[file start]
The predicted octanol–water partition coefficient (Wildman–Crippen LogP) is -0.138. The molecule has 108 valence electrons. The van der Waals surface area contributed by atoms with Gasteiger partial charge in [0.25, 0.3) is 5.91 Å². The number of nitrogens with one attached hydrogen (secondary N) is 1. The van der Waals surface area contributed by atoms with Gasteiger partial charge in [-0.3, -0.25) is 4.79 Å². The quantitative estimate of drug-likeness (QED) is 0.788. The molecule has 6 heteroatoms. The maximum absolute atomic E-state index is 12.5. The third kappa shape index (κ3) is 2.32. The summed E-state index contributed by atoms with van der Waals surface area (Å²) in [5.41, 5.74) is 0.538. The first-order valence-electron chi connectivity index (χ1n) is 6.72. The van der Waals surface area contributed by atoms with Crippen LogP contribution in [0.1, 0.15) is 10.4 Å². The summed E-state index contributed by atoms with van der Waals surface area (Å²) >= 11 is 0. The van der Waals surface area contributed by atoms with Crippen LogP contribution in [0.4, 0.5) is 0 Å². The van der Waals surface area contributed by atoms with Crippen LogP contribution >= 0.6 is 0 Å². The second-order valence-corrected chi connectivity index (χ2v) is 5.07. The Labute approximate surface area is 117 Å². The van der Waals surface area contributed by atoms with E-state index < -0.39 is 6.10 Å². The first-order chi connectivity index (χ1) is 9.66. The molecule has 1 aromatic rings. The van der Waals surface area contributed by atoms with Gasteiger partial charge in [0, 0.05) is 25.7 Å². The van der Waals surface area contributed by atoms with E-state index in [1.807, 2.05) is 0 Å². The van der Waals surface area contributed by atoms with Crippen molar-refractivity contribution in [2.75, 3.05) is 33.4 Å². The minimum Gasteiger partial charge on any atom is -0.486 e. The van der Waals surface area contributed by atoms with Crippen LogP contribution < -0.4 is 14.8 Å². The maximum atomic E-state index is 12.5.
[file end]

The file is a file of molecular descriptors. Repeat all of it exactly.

The predicted octanol–water partition coefficient (Wildman–Crippen LogP) is -0.138. The molecule has 108 valence electrons. The van der Waals surface area contributed by atoms with Gasteiger partial charge in [0.25, 0.3) is 5.91 Å². The number of nitrogens with one attached hydrogen (secondary N) is 1. The van der Waals surface area contributed by atoms with Gasteiger partial charge in [-0.3, -0.25) is 4.79 Å². The quantitative estimate of drug-likeness (QED) is 0.788. The molecule has 6 heteroatoms. The maximum absolute atomic E-state index is 12.5. The third kappa shape index (κ3) is 2.32. The summed E-state index contributed by atoms with van der Waals surface area (Å²) in [5.41, 5.74) is 0.538. The first-order valence-electron chi connectivity index (χ1n) is 6.72. The van der Waals surface area contributed by atoms with Crippen LogP contribution in [0.1, 0.15) is 10.4 Å². The summed E-state index contributed by atoms with van der Waals surface area (Å²) >= 11 is 0. The van der Waals surface area contributed by atoms with Crippen LogP contribution in [0.4, 0.5) is 0 Å². The van der Waals surface area contributed by atoms with Crippen LogP contribution >= 0.6 is 0 Å². The second-order valence-corrected chi connectivity index (χ2v) is 5.07. The Labute approximate surface area is 117 Å². The van der Waals surface area contributed by atoms with E-state index < -0.39 is 6.10 Å². The first-order chi connectivity index (χ1) is 9.66. The molecule has 1 aromatic rings. The van der Waals surface area contributed by atoms with Gasteiger partial charge in [0, 0.05) is 25.7 Å². The van der Waals surface area contributed by atoms with E-state index in [1.807, 2.05) is 0 Å². The van der Waals surface area contributed by atoms with Crippen molar-refractivity contribution in [2.75, 3.05) is 33.4 Å². The minimum Gasteiger partial charge on any atom is -0.486 e. The van der Waals surface area contributed by atoms with Crippen LogP contribution < -0.4 is 14.8 Å². The maximum atomic E-state index is 12.5.